The Titius-Bode law (or Bode's law) is the observation that orbits of planets in the solar system closely follow a simple geometric rule.
It was discovered in 1766 by Johann Daniel Titius and "published" (without attribution) in 1772 by Johann Elert Bode, thus the name.
The original formulation was
The modern formulation is that the mean distance a of the planet from the Sun is, in astronomical units:
A weaker formulation with no geocentric point of view and less "ad-hocism" reads:
The distance of one planet to the innermost one is about twice as much as that of the previous one.
Here are the distances of planets calculated from the original rule and compared with the real ones:
|Planet||n||T-B rule distance||Real distance|
We can see that two notes have to be made:
When originally published the law was satisfied by all the known planets -- Mercury through Saturn -- with a gap between the fourth and fifth planets. It was regarded as interesting, but of no great importance until the discovery of Uranus in 1781 which fit neatly into the series. Based on its new credibility, Bode urged a search for a fifth planet. Ceres, the largest of the asteroids in the Asteroid Belt, was found at the predicted position of the fifth planet. Bode's law was then widely accepted until Neptune was discovered (in 1846) and found not to satisfy it.
Currently the most likely explanation other than chance is that orbital resonance from major orbiting bodies creates regions around the Sun that are free of long-term stable orbits. Results from simulation of planetary formation seem to support the idea that laws like the Titus-Bode law are a natural consequence of planetary formation, according to the current theories in this area.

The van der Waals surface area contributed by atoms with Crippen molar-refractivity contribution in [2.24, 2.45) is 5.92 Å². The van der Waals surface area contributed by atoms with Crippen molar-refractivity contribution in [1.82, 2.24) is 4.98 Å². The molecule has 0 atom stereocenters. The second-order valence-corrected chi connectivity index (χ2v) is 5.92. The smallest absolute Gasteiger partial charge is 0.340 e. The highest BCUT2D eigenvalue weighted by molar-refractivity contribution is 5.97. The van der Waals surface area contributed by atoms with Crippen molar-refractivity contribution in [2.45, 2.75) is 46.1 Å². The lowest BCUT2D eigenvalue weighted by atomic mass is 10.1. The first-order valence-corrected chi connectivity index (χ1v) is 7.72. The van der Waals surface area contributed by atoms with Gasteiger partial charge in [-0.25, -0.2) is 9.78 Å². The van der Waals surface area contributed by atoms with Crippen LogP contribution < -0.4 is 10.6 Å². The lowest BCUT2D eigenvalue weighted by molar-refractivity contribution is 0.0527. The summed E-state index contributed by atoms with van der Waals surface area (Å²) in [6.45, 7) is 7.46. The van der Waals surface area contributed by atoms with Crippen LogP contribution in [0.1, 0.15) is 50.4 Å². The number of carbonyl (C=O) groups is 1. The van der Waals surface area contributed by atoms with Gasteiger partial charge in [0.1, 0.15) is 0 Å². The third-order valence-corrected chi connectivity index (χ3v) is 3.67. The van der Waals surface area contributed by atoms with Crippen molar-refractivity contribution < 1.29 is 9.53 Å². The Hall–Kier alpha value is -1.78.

Given the limits of current teloscopy, there are a decidedly limited number of systems on which Bode's law can be tested. Two of the solar planets have a number of large moons that appear possibly to have been created by a process similar to that which created the planets themselves. The four large satellites of Jupiter plus the largest inner satellite -- Amalthea -- adhere to a regular, but non-Bode, spacing with the four innermost locked into orbital periods that are each twice that of the next inner satellite. The whole lot are thought to be moving outward under the influence of tidal drag to lock to the period of the outermost large moon Callisto. The large moons of Uranus have a regular, but non-Bode, spacing. See " class="external">http://www.floridastars.org/9605cohe.html Recent discoveries of extrasolar planetary systems also indicate that some form of this rule may be present universally, but the evidence is still too weak to draw any strong conclusions. The law provides a challenge for statistical analysis as it falls into the category of uncomfortable science where inadequate data are available for formal validation of an hypothesis.